March is Bleeding Disorder Awareness Month. What’s your story?  

 In News, Teens / Young Adults

By Shari Bender


Rose was 9 months old, and she was bleeding to death. While the rest of the moms at Gymboree were planning elaborate 1st birthday parties, I sat on the floor of my sister-in-law’s condo, uncontrollably sobbing and playing images of my baby’s funeral in my mind.  I had just left the hospital. I was exhausted, worn and somewhat incoherent. My husband and mother-in-law were taking the night shift. No one knew what was wrong.

Our perfect healthy baby girl was suddenly dying. It had started about a week earlier, when I noticed that little Rose was crying, actually screaming when she pulled up in her crib. I called the pediatrician and was told to come in immediately. Upon examination, we were sent straight to the ER.

What in the world was happening?

Her knee was swollen. Internal bleeding. The wanted to tap the knee. We wouldn’t let them. After speaking with a specialist, my husband had a dad’s intuition that aspirating the knee was the wrong choice. And knowing what we know now, that procedure indeed could have killed her. Child protective services were notified. CPS spoke to us, and were enough satisfied with our “story” and allowed our baby Rose to be sent home, with us, but without answers. Just an every 4-6 hours regimen of Advil.

As dutiful and devoted parents, we did what any new parent would do. We followed the doctor’s orders like clockwork. But by the next morning, whatever had happened to her knee had now moved to her arm. Her little chunky arm was immobile.

What in the world was happening?

A call to the pediatrician bypassed the office visit and we were told to get to the hospital, Now. This time we weren’t leaving so quickly. We settled into the room with baby Rose, remarkedly in good spirits, and wanting to play peek-a-boo. That comforted us. The metal hospital crib scared us, but Rose seemed at peace with her new surroundings, and relished the attention from her parents and pinch hitter, Grandma Rhoda, who was there to make sure that Rose had at least one semi-rested parent at her side at all times. The child life specialist brought a VCR with mountains of Barney and Sesame Street tapes.  We read Moo, Baa, La La La! so many times that the book is still etched in my brain. A cow says Moo. A sheep says Baa. And three singing pigs say La La La!

But my baby’s rosy disposition belied the numbers.  Her platelets were dropping, internal bleeding that couldn’t be stopped.

What in the world was happening?

They told us she would need a blood transfusion. This tiny little person needed a blood transfusion. I grew up in the 80’s and the thought of an HIV-tainted blood transfusion entered my mind. But there was no choice. I called my big sister, a pediatrician and mom herself. You have no choice, she said. True. Whatever consequences there would be, there was no choice. My baby was deteriorating, fast. She was pale, bruised, and getting listless. This was our only hope.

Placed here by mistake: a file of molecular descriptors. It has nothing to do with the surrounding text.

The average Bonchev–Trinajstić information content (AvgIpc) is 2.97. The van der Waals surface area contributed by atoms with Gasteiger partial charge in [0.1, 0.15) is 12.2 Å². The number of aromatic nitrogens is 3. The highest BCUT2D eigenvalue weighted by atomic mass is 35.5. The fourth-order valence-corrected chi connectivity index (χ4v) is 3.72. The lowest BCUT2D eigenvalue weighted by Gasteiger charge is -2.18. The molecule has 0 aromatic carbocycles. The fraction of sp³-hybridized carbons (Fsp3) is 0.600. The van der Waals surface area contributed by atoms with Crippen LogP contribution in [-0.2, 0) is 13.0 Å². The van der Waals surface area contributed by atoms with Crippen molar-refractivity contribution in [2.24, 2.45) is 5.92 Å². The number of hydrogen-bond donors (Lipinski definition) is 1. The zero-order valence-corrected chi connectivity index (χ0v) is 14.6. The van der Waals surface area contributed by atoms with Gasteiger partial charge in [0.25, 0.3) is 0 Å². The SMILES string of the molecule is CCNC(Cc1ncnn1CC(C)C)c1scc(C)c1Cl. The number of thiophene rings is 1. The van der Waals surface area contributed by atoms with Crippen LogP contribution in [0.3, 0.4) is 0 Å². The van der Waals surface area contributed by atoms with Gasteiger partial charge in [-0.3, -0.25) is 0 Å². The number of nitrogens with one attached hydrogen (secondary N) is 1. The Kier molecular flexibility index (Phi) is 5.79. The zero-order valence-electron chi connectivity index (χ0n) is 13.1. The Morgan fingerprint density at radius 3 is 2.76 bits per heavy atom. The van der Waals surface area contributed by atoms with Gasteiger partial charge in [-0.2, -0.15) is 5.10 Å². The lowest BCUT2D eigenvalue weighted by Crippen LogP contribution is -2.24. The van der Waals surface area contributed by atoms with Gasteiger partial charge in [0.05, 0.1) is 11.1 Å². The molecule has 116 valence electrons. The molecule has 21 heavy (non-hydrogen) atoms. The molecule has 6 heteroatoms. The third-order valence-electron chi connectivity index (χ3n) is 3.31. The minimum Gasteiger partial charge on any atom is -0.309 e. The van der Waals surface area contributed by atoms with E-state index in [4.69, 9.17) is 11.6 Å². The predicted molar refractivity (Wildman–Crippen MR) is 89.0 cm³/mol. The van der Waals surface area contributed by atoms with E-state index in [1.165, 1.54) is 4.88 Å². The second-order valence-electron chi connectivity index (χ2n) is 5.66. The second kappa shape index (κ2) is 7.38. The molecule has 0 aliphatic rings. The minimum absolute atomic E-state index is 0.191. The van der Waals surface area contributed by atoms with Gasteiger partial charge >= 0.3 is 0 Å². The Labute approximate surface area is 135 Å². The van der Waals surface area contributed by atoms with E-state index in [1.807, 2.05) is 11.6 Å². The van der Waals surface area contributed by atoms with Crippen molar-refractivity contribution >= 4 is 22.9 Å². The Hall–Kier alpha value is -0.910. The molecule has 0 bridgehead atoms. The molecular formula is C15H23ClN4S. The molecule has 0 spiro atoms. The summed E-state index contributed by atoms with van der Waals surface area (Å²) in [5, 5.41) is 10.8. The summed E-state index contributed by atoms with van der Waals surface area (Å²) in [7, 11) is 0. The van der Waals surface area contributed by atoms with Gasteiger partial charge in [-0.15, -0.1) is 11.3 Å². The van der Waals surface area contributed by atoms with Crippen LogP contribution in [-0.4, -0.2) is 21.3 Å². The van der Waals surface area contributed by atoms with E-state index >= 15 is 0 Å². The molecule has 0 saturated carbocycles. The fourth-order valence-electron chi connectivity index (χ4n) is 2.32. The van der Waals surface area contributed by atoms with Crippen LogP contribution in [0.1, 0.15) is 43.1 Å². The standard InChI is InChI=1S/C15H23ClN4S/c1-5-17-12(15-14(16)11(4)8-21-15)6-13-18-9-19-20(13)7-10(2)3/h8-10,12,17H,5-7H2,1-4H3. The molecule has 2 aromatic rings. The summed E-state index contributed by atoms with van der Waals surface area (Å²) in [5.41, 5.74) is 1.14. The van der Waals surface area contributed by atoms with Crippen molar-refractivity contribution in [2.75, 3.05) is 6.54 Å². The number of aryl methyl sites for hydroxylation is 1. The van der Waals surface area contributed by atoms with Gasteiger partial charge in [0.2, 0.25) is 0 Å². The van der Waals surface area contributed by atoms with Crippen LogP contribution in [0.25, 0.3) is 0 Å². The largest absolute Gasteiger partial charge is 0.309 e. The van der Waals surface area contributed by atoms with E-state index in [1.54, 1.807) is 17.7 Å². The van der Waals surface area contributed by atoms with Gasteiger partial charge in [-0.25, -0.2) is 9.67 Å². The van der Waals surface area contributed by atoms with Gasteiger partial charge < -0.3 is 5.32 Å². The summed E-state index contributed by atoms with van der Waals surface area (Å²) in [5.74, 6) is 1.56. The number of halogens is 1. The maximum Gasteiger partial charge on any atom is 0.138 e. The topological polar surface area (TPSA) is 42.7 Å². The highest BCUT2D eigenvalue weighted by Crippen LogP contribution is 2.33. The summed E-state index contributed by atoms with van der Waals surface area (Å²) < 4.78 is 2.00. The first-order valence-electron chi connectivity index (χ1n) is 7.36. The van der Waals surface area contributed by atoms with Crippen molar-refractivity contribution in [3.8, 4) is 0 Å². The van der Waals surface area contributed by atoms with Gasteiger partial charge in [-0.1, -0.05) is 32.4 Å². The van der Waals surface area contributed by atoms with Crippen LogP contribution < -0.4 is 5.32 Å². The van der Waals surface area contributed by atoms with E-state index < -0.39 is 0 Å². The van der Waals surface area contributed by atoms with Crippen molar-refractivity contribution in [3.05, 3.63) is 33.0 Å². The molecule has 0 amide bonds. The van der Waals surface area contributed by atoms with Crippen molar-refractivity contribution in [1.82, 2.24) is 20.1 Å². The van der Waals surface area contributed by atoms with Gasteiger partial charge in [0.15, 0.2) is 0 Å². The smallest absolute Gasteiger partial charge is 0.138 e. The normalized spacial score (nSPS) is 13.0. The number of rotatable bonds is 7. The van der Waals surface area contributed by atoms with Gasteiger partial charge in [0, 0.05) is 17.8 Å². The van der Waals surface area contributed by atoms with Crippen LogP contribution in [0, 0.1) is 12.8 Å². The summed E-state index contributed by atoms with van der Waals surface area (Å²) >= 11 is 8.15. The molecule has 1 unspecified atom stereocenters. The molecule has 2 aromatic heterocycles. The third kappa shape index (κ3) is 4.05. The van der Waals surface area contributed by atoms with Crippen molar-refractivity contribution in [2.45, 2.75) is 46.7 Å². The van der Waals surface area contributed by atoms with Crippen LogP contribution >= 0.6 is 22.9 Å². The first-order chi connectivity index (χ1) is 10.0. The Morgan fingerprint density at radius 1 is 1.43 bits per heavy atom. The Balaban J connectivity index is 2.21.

On March 8, 1998 I watched in horror and hopeful confusion, as my baby girl was hooked up to a tiny red bag filled with someone else’s blood.  She would receive an infusion of whole blood, fresh frozen plasma, and cryo-precipitate, in a desperate and last attempt to stop the bleeding.

What in the world was happening?

I had given birth to my daughter 9 months ago. By all accounts she was an 8 lb. 1 oz happy healthy baby girl. Turns out, unbeknownst to us, with no family history, Rose is one of the rarest of the rare- she was born with hemophilia. No, she isn’t royal, and no, she won’t bleed to death from a paper cut. But on March 8, 1998, she was bleeding to death from a spontaneous internal knee bleed, and subsequent arm bleed from all the blood draws. And on March 8th, 1998 her life was saved by a blood transfusion. I gave her life, and the blood transfusion gave Rose her life back.

I will never know who the many donors who saved my daughter’s life. But every year, on March 8th, we celebrate, and this year marks her 23rd re-birthday. She lives across the country now, living and thriving in Washington state, working and getting a Master’s degree. She volunteers at COVID testing and vaccine sites using her skill as an EMT.  She is making a difference, and her light shines bright.

March is Bleeding Disorders Awareness month, what’s your story?

Rose’s parents donating blood in honor of their daughter, pre-COVID.  To see if you’re eligible to donate blood in your area, visit

Rose, 20 days and 23 years after her blood transfusion.

Leave a Comment

Start typing and press Enter to search